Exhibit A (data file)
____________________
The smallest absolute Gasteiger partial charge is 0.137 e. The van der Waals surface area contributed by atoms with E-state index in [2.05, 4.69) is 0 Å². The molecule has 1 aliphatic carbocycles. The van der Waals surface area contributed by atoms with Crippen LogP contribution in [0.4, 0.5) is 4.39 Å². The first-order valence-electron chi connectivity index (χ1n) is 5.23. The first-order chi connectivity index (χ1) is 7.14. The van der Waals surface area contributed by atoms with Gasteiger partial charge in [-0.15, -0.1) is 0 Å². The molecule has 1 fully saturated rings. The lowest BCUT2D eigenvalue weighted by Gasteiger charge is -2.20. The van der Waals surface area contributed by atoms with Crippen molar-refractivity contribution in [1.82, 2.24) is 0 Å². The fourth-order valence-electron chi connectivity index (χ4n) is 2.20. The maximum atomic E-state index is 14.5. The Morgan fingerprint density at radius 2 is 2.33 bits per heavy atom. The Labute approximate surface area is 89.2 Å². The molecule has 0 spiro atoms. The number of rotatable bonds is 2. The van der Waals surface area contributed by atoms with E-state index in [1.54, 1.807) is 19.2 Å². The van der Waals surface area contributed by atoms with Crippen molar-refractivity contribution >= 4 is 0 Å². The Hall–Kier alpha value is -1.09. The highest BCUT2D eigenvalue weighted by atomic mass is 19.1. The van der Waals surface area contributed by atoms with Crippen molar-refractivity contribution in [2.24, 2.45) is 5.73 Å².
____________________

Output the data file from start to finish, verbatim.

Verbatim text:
The smallest absolute Gasteiger partial charge is 0.137 e. The van der Waals surface area contributed by atoms with E-state index in [2.05, 4.69) is 0 Å². The molecule has 1 aliphatic carbocycles. The van der Waals surface area contributed by atoms with Crippen LogP contribution in [0.4, 0.5) is 4.39 Å². The first-order valence-electron chi connectivity index (χ1n) is 5.23. The first-order chi connectivity index (χ1) is 7.14. The van der Waals surface area contributed by atoms with Gasteiger partial charge in [-0.15, -0.1) is 0 Å². The molecule has 1 fully saturated rings. The lowest BCUT2D eigenvalue weighted by Gasteiger charge is -2.20. The van der Waals surface area contributed by atoms with Crippen molar-refractivity contribution in [1.82, 2.24) is 0 Å². The fourth-order valence-electron chi connectivity index (χ4n) is 2.20. The maximum atomic E-state index is 14.5. The Morgan fingerprint density at radius 2 is 2.33 bits per heavy atom. The Labute approximate surface area is 89.2 Å². The molecule has 0 spiro atoms. The number of rotatable bonds is 2. The van der Waals surface area contributed by atoms with E-state index in [1.54, 1.807) is 19.2 Å². The van der Waals surface area contributed by atoms with Crippen molar-refractivity contribution >= 4 is 0 Å². The Hall–Kier alpha value is -1.09. The highest BCUT2D eigenvalue weighted by atomic mass is 19.1. The van der Waals surface area contributed by atoms with Crippen molar-refractivity contribution in [2.24, 2.45) is 5.73 Å².